Fresh, Local, Sustainable…
The Gardener’s Cottage is an Edinburgh gem. The ever-changing menu and the finest, fresh ingredients ensure a high class meal
Review by Charlie Fletcher, Photography by Gavin Craigie
The Gardener’s Cottage prides itself on sourcing local, fresh and sustainable produce. This is evident before you even reach the front door thanks to the dramatically colourful herb garden outside. Upon entering, I was greeted by ‘Let’s Dance’ playing from a record player that is – along with the large record collection – the focal point of the room. After being seated on one of the two long communal tables, the waiting staff proceed to question diners on any special dietary requirements or preferences. Aside from any deviations agreed upon, the dinner meal is a set seven-course menu that changes daily.
The first course was served shortly after ordering drinks. I was presented with a freshly baked sourdough with a yoghurt dip flavoured with herbs grown outside the Cottage. The sourdough was excellently baked, not surprising after the Chef’s time at the award winning Falko Konditormeister bakery. Alongside the bread, a piece of pine-cured trout with rhubarb mayo and a small chunk of roasted carrot were served. The flavour of the pine was evident in the trout and was very well received. The roasted carrot had a soft texture and provided welcome warmth to the course.
Shortly after finishing my first course, the plates were whisked away to make way for a barbecued asparagus served with homemade pancetta and a poached quail’s egg rubbed in burnt leek ash. The quail’s egg was poached delightfully, with a soft yolk that added a dynamic colour to the plate. The burnt leek ash conveyed a gentle flavour of leek while adding a bitter smokiness without overpowering the delicate quail’s egg. The asparagus enjoyed a fresh softness to it (it was cut with a butter knife). The homemade pancetta was enjoyable on its own but the flavour was almost lost alongside the asparagus. This course was light, refreshing and very enjoyable.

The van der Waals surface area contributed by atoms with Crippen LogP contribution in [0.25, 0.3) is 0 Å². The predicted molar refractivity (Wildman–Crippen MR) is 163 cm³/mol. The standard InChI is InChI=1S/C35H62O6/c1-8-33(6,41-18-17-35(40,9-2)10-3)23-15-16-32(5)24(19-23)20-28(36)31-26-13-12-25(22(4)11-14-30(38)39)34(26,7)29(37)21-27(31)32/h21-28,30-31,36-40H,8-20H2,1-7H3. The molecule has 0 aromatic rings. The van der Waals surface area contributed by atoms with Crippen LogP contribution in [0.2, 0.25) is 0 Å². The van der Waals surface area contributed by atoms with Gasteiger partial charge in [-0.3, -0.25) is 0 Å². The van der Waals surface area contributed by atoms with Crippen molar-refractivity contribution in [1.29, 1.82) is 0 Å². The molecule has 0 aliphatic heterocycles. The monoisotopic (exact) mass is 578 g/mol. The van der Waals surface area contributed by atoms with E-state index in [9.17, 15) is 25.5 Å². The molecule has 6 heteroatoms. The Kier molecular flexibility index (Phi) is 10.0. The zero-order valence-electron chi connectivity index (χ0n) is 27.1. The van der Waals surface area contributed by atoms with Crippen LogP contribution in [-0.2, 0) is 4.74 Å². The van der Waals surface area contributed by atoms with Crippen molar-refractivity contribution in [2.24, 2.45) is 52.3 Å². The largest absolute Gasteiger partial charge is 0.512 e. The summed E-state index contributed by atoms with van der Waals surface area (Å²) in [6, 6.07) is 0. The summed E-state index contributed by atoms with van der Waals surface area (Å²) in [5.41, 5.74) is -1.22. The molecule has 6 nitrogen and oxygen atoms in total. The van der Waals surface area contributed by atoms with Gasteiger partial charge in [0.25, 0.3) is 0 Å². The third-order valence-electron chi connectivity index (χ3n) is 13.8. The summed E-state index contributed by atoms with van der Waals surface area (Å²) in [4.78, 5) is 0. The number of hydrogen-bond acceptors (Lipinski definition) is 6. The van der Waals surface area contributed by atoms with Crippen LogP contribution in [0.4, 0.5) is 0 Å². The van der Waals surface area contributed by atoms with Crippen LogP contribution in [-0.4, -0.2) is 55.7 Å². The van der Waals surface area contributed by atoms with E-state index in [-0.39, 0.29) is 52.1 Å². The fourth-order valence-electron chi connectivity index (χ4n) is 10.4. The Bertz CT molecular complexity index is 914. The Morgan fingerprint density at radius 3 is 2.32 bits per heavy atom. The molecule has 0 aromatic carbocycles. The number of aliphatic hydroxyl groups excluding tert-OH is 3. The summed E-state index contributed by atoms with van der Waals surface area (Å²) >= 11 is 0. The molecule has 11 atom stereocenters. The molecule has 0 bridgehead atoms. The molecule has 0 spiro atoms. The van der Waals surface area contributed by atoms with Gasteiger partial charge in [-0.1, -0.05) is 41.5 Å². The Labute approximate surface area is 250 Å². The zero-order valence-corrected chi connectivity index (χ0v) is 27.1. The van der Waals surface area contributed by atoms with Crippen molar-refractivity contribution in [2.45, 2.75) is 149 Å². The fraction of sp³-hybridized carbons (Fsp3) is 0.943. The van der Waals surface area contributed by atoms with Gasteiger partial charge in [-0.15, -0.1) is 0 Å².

The third dish was described as a barbecue rabbit loin and leg in a romero pepper parcel alongside smoked tomatoes and mushrooms. The rabbit was succulently cooked just past pink that I relished. The salty, smoky flavour of the peppers was delightful when paired with the mushrooms. I really enjoyed this dish. The flavours were simple enough but the quality of the produce and the skill of the preparation made this dish excel.
The ensuing fish course was served comprising of pan-fried cod, clams and a wild garlic agnolotti. The dish was finished with a dramatic and exuberant foam garnish. The cod fillet was a hearty portion and the skin was wonderfully crisp. The clams were somewhat hidden in the pasta but their taste was evident. The foam finish provided a wonderful airy texture and resulted in an enticing pas de deux with the cod. The hand rolled agnolotti gave balance to the dish with its sweet peppery flavour.
A palate cleanser was subsequently served. This consisted of a cucumber sorbet, sweet cicely ice cream and a beautifully delicate almond twirl. I was surprised by the intense, rich flavour of the cucumber sorbet. The essence of fresh cucumber was captured and conveyed brilliantly. The ice cream had a deep, sweet vanilla taste that paired well with the cucumber.
A trio of British cheeses followed. The Lanark made Corra Linn cheese was hard and nutty and enjoyed on a cracker. The English representative was a Stawley goat’s cheese that was delightfully creamy and served on a bed of salted nuts. The third cheese served was the Welsh Caerphilly. This was another hard cheese and was smooth and buttery. The trio were all of a high quality and there has obviously been a conscious effort to source such great cheeses.
The final course served was barbecue apple, croissant meringue and hay ice cream. The lovely warmth from the apple was controlled by the ice cream. A deep seam of cinnamon ran through the whole dish. The dish was served with a glass of Somerset apple brandy – a perfect pairing.
Upon completion of the eye-opening dinner, I mulled over things with a pot of freshly brewed tea. To my surprise – and subsequent delight – I was also presented with a bite size dark chocolate and a ‘carrot cloud’. The latter turned out to be a handcrafted marshmallow rolled in dried carrot. This was a very lovely conclusion to an all round well-presented meal.
The art of crafting a menu can take much deliberation and credit goes to Dale Mailley and Edward Murray for conjuring such a great menu every day. The dishes allow the quality of the produce to speak for itself without overcomplicating the palate. The simple passion and commitment to delivering excellent food shines through many aspects of the Gardener’s Cottage: from the simple décor; the attentive staff to the open kitchen, there is an openness and clarity to what chefs Dale Mailley and Edward Murray are aspiring to achieve.
The Gardener’s Cottage, 1 Royal Terrace Gardens, Edinburgh, EH7 5DX. / 0131 558 1221
Seven-courses £40 (paired wines an additional £40) / Open 12-2 for lunch and 5-10 for dinner – closed on Tuesdays. www.thegardenerscottage.co/